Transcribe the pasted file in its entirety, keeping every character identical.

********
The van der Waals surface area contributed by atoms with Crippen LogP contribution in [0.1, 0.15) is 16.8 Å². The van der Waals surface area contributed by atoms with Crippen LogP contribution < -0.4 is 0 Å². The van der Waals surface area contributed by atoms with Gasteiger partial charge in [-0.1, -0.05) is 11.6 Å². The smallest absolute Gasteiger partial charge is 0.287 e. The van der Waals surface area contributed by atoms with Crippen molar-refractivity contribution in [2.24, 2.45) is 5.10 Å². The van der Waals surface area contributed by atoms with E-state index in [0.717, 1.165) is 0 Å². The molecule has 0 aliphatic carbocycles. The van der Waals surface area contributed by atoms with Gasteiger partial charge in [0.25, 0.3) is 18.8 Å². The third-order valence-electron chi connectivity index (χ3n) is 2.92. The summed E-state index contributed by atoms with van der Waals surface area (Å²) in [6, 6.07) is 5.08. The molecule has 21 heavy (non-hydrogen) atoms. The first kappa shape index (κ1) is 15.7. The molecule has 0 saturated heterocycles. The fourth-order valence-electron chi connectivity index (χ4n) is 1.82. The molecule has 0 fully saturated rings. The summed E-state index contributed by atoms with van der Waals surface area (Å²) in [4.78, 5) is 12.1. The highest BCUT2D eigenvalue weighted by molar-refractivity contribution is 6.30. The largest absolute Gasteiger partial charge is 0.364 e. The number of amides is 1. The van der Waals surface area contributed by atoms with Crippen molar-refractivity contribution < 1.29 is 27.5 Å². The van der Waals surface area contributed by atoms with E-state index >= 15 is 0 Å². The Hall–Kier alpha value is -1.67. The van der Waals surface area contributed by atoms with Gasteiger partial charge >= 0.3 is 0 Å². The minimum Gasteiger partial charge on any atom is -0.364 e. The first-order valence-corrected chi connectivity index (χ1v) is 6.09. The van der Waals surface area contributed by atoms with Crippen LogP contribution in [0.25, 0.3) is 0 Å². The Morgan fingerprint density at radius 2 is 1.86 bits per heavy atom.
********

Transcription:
The van der Waals surface area contributed by atoms with Crippen LogP contribution in [0.1, 0.15) is 16.8 Å². The van der Waals surface area contributed by atoms with Crippen LogP contribution < -0.4 is 0 Å². The van der Waals surface area contributed by atoms with Gasteiger partial charge in [-0.1, -0.05) is 11.6 Å². The smallest absolute Gasteiger partial charge is 0.287 e. The van der Waals surface area contributed by atoms with Crippen molar-refractivity contribution in [2.24, 2.45) is 5.10 Å². The van der Waals surface area contributed by atoms with E-state index in [0.717, 1.165) is 0 Å². The molecule has 0 aliphatic carbocycles. The van der Waals surface area contributed by atoms with Gasteiger partial charge in [0.25, 0.3) is 18.8 Å². The third-order valence-electron chi connectivity index (χ3n) is 2.92. The summed E-state index contributed by atoms with van der Waals surface area (Å²) in [6, 6.07) is 5.08. The molecule has 21 heavy (non-hydrogen) atoms. The first kappa shape index (κ1) is 15.7. The molecule has 0 saturated heterocycles. The fourth-order valence-electron chi connectivity index (χ4n) is 1.82. The molecule has 0 fully saturated rings. The summed E-state index contributed by atoms with van der Waals surface area (Å²) in [4.78, 5) is 12.1. The highest BCUT2D eigenvalue weighted by molar-refractivity contribution is 6.30. The largest absolute Gasteiger partial charge is 0.364 e. The number of amides is 1. The van der Waals surface area contributed by atoms with Crippen molar-refractivity contribution < 1.29 is 27.5 Å². The van der Waals surface area contributed by atoms with E-state index >= 15 is 0 Å². The Hall–Kier alpha value is -1.67. The van der Waals surface area contributed by atoms with Gasteiger partial charge >= 0.3 is 0 Å². The minimum Gasteiger partial charge on any atom is -0.364 e. The first-order valence-corrected chi connectivity index (χ1v) is 6.09. The van der Waals surface area contributed by atoms with Crippen LogP contribution in [0.25, 0.3) is 0 Å². The Morgan fingerprint density at radius 2 is 1.86 bits per heavy atom.